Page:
SPI is a unique group because membership and show attendance is limited to legitimate professional photographers with a business license and tax number.
Is It Really Possible to
Make $1,000 an Hour?
Chris Wonder Can Show You How!
If you think this is impossible, think again! Yes, it is possible for an active school photographer to generate $1000 an hour while shooting! As a rule, school photography generates big profits! Chris Wunder will show you how achieve this success. Independent photographers all over the country are learning how to do it. Lifetouch is no longer so dominant that the independents can’t break in to school and event photography.
Chris is teaching two courses, School Photography 101 and School Photograph 201 just before the SPAC show in Las Vegas. 101 is a Quick Start Program For Newbies and 201 is Taking Your Business To The Enterprise Level.
This is a SPAC preconvention program held at the Riviera Hotel January 26 and 27. Then you can stay over for the SPAC school photography convention in the same hotel. SPAC stands for School Photographers Association of California which is actually now covering the entire country.
If you would like to make serious money in photography, this is the place to go. Click here for registration information!
2012 VB Workshops:
We’re Ready for You!
The next Virtual Backgrounds three-day workshop, presented by Montana based Master Photographer Trevon Baker, is set for February 6-8, 2012. The workshop has been significantly revised to not only include detailed information on Virtual Backgrounds and how to successfully implement this critically important tool in your studio but now also covers how to achieve quality lighting and posing to enhance your end products.
Register for Free Symposium
Just Before Imaging USA
(Only a few seats remain!)
Profitable Technology Solutions for the Professional Photographer
A special free symposium is scheduled for January 14, 2012, from 3 to 6 p.m. at the Astor Crowne Plaza Hotel on Canal Street in New Orleans. A happy hour with refreshments and valuable prizes starts at 5 p.m. Learn from three internationally known speakers, Jeff Tabit (Kodak Worldwide Director Digital Print Solutions/Burrell Lab), Dr. Henry Oles (Founder and President of Virtual Backgrounds), and Brigitte Peleman Vantieghem (CEO of Unibind). This is an international business forum organized by Photofinishing News, Inc.
Attendance is free; however, you must register in advance. Click here for more information and to register.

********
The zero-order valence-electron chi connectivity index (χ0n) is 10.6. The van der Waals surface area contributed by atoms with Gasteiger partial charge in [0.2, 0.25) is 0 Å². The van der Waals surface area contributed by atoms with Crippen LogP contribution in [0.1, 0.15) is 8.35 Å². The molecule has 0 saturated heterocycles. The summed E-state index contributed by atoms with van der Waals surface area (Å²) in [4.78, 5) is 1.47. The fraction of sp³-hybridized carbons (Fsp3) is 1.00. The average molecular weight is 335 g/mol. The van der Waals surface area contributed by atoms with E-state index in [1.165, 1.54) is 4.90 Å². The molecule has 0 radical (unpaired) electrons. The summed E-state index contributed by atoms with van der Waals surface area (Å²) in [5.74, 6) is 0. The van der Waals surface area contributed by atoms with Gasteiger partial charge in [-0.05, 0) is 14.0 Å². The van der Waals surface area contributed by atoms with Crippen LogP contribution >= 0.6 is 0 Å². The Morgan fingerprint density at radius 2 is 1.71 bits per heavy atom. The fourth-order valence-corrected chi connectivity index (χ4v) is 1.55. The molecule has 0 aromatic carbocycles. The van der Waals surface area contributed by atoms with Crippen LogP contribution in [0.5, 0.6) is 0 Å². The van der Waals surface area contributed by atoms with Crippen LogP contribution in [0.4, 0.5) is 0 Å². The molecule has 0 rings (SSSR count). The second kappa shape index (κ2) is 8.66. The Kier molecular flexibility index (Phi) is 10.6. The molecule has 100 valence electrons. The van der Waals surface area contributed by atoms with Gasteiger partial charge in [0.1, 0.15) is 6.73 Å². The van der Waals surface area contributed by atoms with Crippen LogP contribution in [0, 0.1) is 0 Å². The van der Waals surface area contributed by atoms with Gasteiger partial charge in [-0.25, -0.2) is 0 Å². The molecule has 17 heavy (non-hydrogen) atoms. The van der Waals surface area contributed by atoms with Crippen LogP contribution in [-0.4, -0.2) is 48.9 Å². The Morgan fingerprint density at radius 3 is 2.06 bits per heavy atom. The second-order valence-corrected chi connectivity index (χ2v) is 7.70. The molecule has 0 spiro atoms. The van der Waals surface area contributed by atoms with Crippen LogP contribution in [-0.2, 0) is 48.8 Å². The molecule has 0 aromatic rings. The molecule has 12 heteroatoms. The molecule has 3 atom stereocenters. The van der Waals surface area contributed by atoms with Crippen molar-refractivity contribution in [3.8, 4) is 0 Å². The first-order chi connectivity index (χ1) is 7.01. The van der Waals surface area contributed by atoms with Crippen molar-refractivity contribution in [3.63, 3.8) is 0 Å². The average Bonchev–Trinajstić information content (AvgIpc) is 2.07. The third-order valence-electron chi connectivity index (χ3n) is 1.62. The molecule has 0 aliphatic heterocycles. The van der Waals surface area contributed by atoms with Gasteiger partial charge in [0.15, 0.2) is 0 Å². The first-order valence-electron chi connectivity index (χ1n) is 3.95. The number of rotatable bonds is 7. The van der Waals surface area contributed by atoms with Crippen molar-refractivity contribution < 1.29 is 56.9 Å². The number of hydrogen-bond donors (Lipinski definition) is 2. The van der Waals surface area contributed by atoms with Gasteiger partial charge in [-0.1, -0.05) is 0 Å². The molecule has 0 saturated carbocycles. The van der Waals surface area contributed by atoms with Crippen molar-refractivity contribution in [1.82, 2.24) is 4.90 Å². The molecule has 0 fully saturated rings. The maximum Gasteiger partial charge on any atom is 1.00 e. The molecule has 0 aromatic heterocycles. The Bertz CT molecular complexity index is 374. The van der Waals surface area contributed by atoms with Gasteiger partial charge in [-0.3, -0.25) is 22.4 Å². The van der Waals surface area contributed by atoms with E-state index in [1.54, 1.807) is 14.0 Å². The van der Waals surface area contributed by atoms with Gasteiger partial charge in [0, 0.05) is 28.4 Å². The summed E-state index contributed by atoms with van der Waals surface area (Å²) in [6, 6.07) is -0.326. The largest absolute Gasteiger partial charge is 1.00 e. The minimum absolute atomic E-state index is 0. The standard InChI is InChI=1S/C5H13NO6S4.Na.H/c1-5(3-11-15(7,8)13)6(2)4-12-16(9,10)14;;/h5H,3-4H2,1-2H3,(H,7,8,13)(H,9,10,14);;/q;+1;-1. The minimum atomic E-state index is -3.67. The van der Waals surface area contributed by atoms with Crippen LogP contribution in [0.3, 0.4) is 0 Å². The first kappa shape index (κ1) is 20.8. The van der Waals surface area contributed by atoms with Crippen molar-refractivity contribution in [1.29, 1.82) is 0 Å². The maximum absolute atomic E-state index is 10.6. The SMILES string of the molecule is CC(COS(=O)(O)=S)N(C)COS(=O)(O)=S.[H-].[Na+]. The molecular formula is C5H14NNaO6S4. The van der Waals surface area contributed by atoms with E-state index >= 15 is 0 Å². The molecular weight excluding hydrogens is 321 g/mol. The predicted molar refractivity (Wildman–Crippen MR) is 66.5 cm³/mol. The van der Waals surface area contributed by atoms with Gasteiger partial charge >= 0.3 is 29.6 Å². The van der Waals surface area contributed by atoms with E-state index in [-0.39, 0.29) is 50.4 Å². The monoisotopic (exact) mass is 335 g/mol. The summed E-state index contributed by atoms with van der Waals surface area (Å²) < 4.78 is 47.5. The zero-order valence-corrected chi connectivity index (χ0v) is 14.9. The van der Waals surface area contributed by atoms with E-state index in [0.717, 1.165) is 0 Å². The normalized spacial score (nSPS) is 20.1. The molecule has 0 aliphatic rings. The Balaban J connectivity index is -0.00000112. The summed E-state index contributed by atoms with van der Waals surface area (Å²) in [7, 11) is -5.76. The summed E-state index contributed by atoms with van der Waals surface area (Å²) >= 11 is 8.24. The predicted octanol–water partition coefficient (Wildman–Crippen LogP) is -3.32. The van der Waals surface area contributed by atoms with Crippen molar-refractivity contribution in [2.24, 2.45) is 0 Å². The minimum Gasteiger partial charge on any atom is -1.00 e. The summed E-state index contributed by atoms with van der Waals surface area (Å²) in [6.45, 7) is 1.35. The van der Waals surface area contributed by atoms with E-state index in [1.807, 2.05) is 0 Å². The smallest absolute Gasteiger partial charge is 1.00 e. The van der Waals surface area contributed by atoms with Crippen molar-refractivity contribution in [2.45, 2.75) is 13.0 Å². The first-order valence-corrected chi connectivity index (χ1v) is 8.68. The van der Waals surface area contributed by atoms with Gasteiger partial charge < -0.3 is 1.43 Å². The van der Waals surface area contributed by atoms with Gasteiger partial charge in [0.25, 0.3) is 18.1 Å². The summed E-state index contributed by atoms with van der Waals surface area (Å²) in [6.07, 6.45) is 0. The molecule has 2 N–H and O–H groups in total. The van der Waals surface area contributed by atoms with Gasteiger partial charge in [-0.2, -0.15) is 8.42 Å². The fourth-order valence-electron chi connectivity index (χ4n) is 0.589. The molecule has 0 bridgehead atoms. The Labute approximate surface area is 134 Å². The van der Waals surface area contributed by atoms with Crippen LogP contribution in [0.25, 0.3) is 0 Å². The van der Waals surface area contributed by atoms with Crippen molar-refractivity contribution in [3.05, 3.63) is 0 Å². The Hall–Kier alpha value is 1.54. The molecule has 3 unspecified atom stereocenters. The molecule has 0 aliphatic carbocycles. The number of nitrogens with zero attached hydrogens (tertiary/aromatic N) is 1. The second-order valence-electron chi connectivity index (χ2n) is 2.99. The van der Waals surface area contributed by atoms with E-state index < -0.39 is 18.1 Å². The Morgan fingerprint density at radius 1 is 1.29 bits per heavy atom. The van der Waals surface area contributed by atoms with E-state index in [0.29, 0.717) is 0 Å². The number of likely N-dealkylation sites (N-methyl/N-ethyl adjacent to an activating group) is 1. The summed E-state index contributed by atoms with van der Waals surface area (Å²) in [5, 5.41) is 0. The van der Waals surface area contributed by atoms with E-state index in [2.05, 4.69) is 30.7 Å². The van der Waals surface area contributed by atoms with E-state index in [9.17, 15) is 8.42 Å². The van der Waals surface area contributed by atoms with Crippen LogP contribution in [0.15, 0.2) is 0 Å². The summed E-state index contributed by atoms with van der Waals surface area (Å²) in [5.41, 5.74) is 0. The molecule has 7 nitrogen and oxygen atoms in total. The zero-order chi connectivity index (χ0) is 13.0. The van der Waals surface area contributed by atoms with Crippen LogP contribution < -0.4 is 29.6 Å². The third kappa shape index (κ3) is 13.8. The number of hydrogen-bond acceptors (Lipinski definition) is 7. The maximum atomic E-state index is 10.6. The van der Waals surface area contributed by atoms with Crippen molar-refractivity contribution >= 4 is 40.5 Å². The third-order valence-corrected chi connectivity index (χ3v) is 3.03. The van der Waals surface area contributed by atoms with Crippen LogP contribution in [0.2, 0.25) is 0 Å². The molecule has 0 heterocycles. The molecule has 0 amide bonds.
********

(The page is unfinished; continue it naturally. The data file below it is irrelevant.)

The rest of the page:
See What Other Photographers Say
About Virtual Backgrounds
Read individual stories and see samples from a wide variety of photographers using VB from all parts of the world.
Introducing yourlook Studios
A new concept for the United States will be introduced at Imaging USA and WPPI. German company, yourlook, is offering a franchise opportunity to select photographers who could profit from being part of a brand that will be worldwide.
Your Look is what is known as a soft franchise which means that photographers don’t have to sell their souls to the franchisor. Instead, the independent photographer remains independent while profiting from being part of the yourlook brand. For example, John Smith Photography becomes John Smith Photography: a yourlook studio.
There are numerous advantages to being associated with yourlook. The primary one is, of course, the brand as well as training and association with other yourlookstudios. A primary function of yourlook is to develop relationships with companies that can send work to specific yourlook associate studios. It is also a great marketing aid to be part of an international brand.
Visit Booth #105 at Imaging for more information on what yourlook can do for you. Click here for more information.
How to Do a Trade Show
The trade show is one of the most important parts of a photographic convention, but unfortunately, it often goes by unnoticed. We encourage you not only to attend trade shows, but dedicate time to gain the valuable wealth of information that you can take home with you and turn into big profits.
We recommend that you visit every booth continually asking, “Might there be something here that I can apply to my business?” Enter each booth with an open mind. There are innumerable tools available that can help you grow your business. It’s the trade show visitors challenge to find them, then implement them, and turn them in to new profits.
Visiting a trade show is work - as it should be. A trade show can be a gold mind of ideas and products that can take the photographer to the next level and beyond. It’s a time to ask questions and learn.
Want to See Virtual Backgrounds in Action?
Click here for our upcoming trade show, seminar, and affiliate school schedule.
Also click here for information on our Virtual Backgrounds Training Workshops.